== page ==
In this lecture, we will discuss
failure to thrive in the infant.
Failure to thrive is sub-optimal weight
gain and growth in infants and toddlers
when compared to peers on
standardized growth charts.
There are many causes to failure to thrive,
and there may be multiple factors that are
affecting a child’s inability to grow.
This can be medical or
they can be psychosocial.
When we suspect
failure to thrive,
we will typically plot children on a
growth curve, as you can see here.
And we’ll have another lecture on growth
curves and how we watch these children.
But typically, failure
to thrive is when we see
weight below the second
percentile for age
and gender on more
than one occasion.
Typically, we will expect to
see a weight of less than 80%
than what is ideal for that age.
And we also call failure to thrive when
children are dropping off their growth curve,
for example, more than two major
percentage lines in a six-month period.
When you look at these two charts here,
you can see two children who are growing.
On the middle of this slide, we
can see a child who started off
at a reasonable
weight after birth,
and then has been tracking
appropriately below the line.
This child may not
have failure to thrive
even though we’re seeing multiple
points below the second percentile
because this child is continuing
to track at that percentile.
Chances are this child may
have a genetic syndrome
or something else that’s
causing to not grow well.
This is a patient we would be concerned about
and will work up for a failure to thrive,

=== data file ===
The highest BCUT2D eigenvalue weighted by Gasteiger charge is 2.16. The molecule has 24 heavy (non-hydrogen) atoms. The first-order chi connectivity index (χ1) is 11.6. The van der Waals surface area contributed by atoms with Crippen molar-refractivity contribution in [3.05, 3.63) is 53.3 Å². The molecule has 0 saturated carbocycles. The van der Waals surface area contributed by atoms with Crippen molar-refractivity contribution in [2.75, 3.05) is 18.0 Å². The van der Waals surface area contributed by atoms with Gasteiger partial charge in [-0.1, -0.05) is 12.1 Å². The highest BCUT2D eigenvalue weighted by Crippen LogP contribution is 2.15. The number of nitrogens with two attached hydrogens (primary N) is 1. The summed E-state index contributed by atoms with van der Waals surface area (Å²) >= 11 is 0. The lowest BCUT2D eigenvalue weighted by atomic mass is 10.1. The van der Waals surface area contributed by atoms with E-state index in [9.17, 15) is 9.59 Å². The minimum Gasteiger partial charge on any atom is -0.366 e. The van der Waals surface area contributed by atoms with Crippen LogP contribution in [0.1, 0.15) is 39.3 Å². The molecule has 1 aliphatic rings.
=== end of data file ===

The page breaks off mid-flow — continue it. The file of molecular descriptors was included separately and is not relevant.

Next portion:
but we may eventually just accept this
is where this child is going to be.
On the flipside, on the
far end of this slide,
we can see a child who was born in a particular
weight which is a little bit higher,
and then it’s tracking along a percentile
that is reasonably appropriate.
That child likely does not
have failure to thrive.
So what are the causes of failure to thrive?
There are many, and let’s break
them down to large groups.
So in the first group, we have inadequate
intake or absorption of calories.
So if a child is not absorbing or
is not taking enough calories,
they’re not going to grow,
or it’s possible a child might have inefficient
or defective ability to use those calories,
or a child may have excessive
Let’s look at all these three
So for inadequate
intake or absorption,
there are many potential
causes of failure to thrive.
There can be non-organic or environmental
causes and there can be organic causes.
First, let’s look at
Certainly, a lack of available food or child
abuse or neglect are high in the list.
In fact, child neglect is by far
and away the number one cause of
infants who have
failure to thrive.
Psychosocial deprivation or not
paying attention to a child
may cause a child
to not want to eat,
and that may in turn reduce the
amount of available calories.
In the organic list, some children may have
an impaired ability to suck or swallow,
which is hampering their
ability to absorb calories.
They may have a chronic illness,
which is making them not have
much hunger or drive to eat.
In the inadequate
we think of children who
have excessive vomiting